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Pros, cons, and advice on using a lockbox
Looking for a way to improve cash flow by as much as three days? Want to be sure funds sent to you through the mail are in your bank account before they're posted to your billing system? Consider a lockbox.
A lockbox isn't a thing so much as a service, in which your bank collects, processes, and deposits receivables directly from a designated post office box to your account. All items collected during the business day are deposited on that day, with same-day deposit reporting available.
Using a lockbox can help your practice establish additional internal control structures for the receipt of payments. It minimizes the number of times payments are handled, reducing the risk for lost, misplaced, or misappropriated funds. Additional benefits include accelerated availability of funds; customized programs enabling specifications for late, partial, and multiple payments; and improved audit trails through transaction imaging and microfilming.
What's the cost?
While your goal in using a lockbox is to strengthen your financial picture, be aware of the fees associated with this service.
The standard maintenance fee typically includes preparing the deposit transactions, post office box rental, and daily courier services to your practice with copies of the contents you received in your lockbox. Other fees are optional and are normally charged on a per-item basis, so they will vary depending on your volume.
Keep in mind that your local bank may be willing to reduce some of its standard fees to attract your practice's business, and that a higher volume of deposits may translate into lower per-piece fees.
Before signing on for a lockbox service, review the last six months of deposit activity at your practice, including how many daily deposits are made and how many items are included with each deposit. Some large group practices often do not realize that each check-in/reception area is making daily deposits. This not only makes reconciling the bank statements difficult, but weakens internal control for cash handling -- the more people who handle cash in the practice, the greater possibility of lost or misplaced money.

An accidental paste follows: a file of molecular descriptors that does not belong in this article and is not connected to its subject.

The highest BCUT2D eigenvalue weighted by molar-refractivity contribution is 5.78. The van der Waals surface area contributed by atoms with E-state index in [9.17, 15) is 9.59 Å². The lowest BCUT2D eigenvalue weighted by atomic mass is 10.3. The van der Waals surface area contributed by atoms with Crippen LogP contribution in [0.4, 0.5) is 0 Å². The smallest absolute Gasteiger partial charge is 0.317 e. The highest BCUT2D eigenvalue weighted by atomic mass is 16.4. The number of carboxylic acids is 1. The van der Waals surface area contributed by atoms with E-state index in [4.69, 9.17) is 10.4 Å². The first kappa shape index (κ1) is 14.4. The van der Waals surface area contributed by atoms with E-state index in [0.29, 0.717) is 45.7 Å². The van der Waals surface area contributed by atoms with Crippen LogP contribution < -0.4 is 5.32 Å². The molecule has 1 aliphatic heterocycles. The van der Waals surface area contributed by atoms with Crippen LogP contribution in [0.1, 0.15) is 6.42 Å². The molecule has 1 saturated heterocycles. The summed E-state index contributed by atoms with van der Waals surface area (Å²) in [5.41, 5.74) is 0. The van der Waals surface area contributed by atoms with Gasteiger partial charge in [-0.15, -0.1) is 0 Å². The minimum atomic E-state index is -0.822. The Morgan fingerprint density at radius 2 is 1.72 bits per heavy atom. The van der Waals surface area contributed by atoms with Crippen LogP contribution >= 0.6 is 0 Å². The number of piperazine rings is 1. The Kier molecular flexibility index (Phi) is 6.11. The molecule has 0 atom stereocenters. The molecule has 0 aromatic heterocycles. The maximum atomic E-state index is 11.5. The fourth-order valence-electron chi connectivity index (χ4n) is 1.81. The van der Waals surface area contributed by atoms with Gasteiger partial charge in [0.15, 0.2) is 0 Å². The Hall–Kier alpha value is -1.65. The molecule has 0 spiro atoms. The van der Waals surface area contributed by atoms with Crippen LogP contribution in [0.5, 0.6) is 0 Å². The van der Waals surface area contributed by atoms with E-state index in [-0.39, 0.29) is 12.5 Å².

Once you have an idea of your volume, your bank can provide you with a clearer idea of the cost. Keep in mind that the total cost should be weighed against the financial benefits of using a lockbox, such as additional cash on hand and potential interest income. Additional savings as a result of process improvements should also be considered in reviewing the total benefit. For example, the time required to sort the daily mail might be reduced from one hour to about 15 minutes per day.
Remember, though, a lockbox isn't for every practice -- if your practice doesn't have the volume to justify the cost or the potential to increase cash flow is only minimal, then implementing a lockbox will just add additional expense to your practice.
Michael Coppola is vice president of Health Directions, LLC, a Chicago-based consulting firm providing financial turnaround and operational and strategic planning to medical groups and hospitals. He can be reached at email@example.com or at
This article originally appeared in the June 2004 issue of Physicians Practice.